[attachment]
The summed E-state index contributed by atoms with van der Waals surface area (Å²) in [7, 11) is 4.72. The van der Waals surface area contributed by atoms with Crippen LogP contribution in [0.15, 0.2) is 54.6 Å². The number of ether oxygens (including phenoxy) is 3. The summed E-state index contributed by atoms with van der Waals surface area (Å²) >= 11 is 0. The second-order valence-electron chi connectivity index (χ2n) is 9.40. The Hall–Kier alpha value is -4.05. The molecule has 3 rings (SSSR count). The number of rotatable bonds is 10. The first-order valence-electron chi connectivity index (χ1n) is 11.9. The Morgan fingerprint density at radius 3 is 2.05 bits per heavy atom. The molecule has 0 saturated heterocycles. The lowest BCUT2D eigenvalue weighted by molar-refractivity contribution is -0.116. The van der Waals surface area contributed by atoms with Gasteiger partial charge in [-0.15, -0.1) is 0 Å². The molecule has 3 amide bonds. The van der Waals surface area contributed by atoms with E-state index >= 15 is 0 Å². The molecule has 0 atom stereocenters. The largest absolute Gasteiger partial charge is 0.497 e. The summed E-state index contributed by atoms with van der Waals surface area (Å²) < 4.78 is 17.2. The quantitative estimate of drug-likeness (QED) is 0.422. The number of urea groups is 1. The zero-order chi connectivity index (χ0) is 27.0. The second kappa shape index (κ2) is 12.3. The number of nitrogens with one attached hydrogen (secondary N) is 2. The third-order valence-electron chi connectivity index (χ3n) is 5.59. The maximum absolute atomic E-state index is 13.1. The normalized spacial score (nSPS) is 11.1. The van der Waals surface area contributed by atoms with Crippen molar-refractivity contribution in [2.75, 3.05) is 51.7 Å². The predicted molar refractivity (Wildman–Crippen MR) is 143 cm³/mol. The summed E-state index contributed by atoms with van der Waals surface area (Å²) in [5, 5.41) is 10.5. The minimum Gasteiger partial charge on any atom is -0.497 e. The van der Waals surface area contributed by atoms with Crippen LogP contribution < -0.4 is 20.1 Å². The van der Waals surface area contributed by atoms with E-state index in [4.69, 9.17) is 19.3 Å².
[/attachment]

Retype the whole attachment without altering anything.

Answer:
The summed E-state index contributed by atoms with van der Waals surface area (Å²) in [7, 11) is 4.72. The van der Waals surface area contributed by atoms with Crippen LogP contribution in [0.15, 0.2) is 54.6 Å². The number of ether oxygens (including phenoxy) is 3. The summed E-state index contributed by atoms with van der Waals surface area (Å²) >= 11 is 0. The second-order valence-electron chi connectivity index (χ2n) is 9.40. The Hall–Kier alpha value is -4.05. The molecule has 3 rings (SSSR count). The number of rotatable bonds is 10. The first-order valence-electron chi connectivity index (χ1n) is 11.9. The Morgan fingerprint density at radius 3 is 2.05 bits per heavy atom. The molecule has 0 saturated heterocycles. The lowest BCUT2D eigenvalue weighted by molar-refractivity contribution is -0.116. The van der Waals surface area contributed by atoms with Gasteiger partial charge in [-0.15, -0.1) is 0 Å². The molecule has 3 amide bonds. The van der Waals surface area contributed by atoms with E-state index >= 15 is 0 Å². The molecule has 0 atom stereocenters. The largest absolute Gasteiger partial charge is 0.497 e. The summed E-state index contributed by atoms with van der Waals surface area (Å²) < 4.78 is 17.2. The quantitative estimate of drug-likeness (QED) is 0.422. The number of urea groups is 1. The zero-order chi connectivity index (χ0) is 27.0. The second kappa shape index (κ2) is 12.3. The number of nitrogens with one attached hydrogen (secondary N) is 2. The third-order valence-electron chi connectivity index (χ3n) is 5.59. The maximum absolute atomic E-state index is 13.1. The normalized spacial score (nSPS) is 11.1. The van der Waals surface area contributed by atoms with Crippen molar-refractivity contribution in [2.75, 3.05) is 51.7 Å². The predicted molar refractivity (Wildman–Crippen MR) is 143 cm³/mol. The summed E-state index contributed by atoms with van der Waals surface area (Å²) in [5, 5.41) is 10.5. The minimum Gasteiger partial charge on any atom is -0.497 e. The van der Waals surface area contributed by atoms with Crippen LogP contribution < -0.4 is 20.1 Å². The van der Waals surface area contributed by atoms with E-state index in [4.69, 9.17) is 19.3 Å².